It's damnably sexist to assume that such a shade of footwear automatically shrills 'come to bed NOW'. Don't get me wrong, it commands your attention - but the sexual attention can be unwanted or unintended. Red holds immense, often untapped power. Just look at the pope. He wears red shoes, and you don't see anyone wolf-whistling at him or mistaking him for a call girl, now do you?

Tuesday, February 22, 2011

I have two words for you...

..and those words are 'CLEAR MACS'!

It seems that Jeremy Scott was definitely on the right track.  Now give me a plastic rain mac and let me splash around in some puddles, Burberry Prorsum-style.

To watch more, visit catwalkreport_v2.aspx?seasonid=23&seasonday=2011 02 21&day=4

Press play to watch the highlights of Day Four of London Fashion Week, which has been the best so far (in my incredibly inflated, self-important opinion).  An LFW round up will appear on the blog on Friday.

*Apologies for the shortness of this post.  Have you ever been so tired that you look at what you're writing and it's total gibberish?  Not badly-written or poorly thought out sentences, just actual unintelligible burble, like a toddler mashing the keyboard with his fists.  So, in a way, I'm doing you a favour by writing a twitter-length missive.  You can thank me later.

Sunday, February 20, 2011

Wild for Kicks: The Beat Girl (Part II)

Beat Girl title card, image via Imageshack
 Some of you readers may remember a post I wrote back in November about 'Beat Girl', a 60's teensploitation film.  It has everything: Christopher Lee as a strip club operator, rebellious teens, rowdy beatnik tunes and an bouffanted ingenue who later became a successful ye-ye (nothing to do with yo-yos) singer in France - you know, all the things a modern girl wants in a good film.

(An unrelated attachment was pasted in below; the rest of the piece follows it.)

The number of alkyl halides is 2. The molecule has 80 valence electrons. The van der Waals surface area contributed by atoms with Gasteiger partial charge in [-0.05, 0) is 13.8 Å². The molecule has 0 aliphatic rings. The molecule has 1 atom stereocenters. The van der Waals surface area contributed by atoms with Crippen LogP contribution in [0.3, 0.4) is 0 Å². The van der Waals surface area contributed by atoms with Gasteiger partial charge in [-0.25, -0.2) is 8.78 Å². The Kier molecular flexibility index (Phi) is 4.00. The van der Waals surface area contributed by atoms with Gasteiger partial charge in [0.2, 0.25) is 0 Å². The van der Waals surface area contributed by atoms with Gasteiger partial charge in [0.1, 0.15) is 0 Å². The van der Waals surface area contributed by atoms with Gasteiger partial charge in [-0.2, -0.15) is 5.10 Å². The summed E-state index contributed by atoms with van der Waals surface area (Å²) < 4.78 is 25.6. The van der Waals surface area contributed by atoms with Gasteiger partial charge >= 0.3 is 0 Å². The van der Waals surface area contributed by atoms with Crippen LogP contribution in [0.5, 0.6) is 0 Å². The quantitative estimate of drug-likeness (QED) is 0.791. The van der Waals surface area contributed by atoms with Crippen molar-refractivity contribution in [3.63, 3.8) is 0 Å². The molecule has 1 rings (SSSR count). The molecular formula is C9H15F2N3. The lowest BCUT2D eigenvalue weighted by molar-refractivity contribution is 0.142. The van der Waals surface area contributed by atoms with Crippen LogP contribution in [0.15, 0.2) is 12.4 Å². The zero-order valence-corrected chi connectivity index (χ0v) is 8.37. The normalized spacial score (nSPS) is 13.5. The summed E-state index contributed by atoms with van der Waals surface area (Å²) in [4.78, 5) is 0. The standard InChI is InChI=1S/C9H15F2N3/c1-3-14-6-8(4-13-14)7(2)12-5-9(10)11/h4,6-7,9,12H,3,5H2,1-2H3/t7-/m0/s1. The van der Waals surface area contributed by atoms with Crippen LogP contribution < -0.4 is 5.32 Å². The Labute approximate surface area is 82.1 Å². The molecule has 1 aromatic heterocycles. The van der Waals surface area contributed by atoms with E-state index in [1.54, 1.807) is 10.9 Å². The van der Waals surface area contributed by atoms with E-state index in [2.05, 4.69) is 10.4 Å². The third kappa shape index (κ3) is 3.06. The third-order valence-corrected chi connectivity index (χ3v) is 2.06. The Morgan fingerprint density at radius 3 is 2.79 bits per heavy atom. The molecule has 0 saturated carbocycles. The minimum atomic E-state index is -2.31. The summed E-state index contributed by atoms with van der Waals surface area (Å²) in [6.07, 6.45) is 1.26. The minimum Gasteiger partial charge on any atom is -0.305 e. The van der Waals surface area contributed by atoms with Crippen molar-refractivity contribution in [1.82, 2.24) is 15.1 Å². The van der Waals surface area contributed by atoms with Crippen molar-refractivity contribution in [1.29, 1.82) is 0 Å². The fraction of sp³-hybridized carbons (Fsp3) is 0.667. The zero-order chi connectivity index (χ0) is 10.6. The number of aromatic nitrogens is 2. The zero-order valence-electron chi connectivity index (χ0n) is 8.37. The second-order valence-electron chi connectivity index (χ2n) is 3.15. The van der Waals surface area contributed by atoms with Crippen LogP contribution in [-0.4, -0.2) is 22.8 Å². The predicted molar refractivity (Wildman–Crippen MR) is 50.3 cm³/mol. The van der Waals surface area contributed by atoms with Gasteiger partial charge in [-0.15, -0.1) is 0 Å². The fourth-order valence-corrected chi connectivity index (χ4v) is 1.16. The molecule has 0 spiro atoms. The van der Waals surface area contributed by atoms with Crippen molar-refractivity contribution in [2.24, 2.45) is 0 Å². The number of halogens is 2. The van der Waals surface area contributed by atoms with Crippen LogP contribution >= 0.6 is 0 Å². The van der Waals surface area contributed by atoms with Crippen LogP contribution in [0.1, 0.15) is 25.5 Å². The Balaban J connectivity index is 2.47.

Teenage exploitation flicks are highly underrated as a genre. Granted, the scripts are usually terrible, dialogue is delivered in the manner of Bela Lugosi at the dentist and I could burst several car tyres in the many plotholes that spring up all over the place. Then again, the appeal of these films is in the general apathetic yet highly self-involved natures of the characters, which makes them embark on many a high-spirited, poorly thought out, self-destructive adventure. They're just SO stylish, with their casually thrown on, yet meticulously put together outfits (it doesn't hurt that the films were made in an era that is now looked on nostalgically in terms of style). It's for the same reasons that so many people love watching Skins today.

Now, thanks to the Movies section on Youtube, you can watch Beat Girl in it's unadulterated, sleazy, slightly crackly form! Don't say I'm not good to you. Watch this film while doing the frug and smoking gauloises (or just with a cup of tea - make sure that you do the frug at some stage though).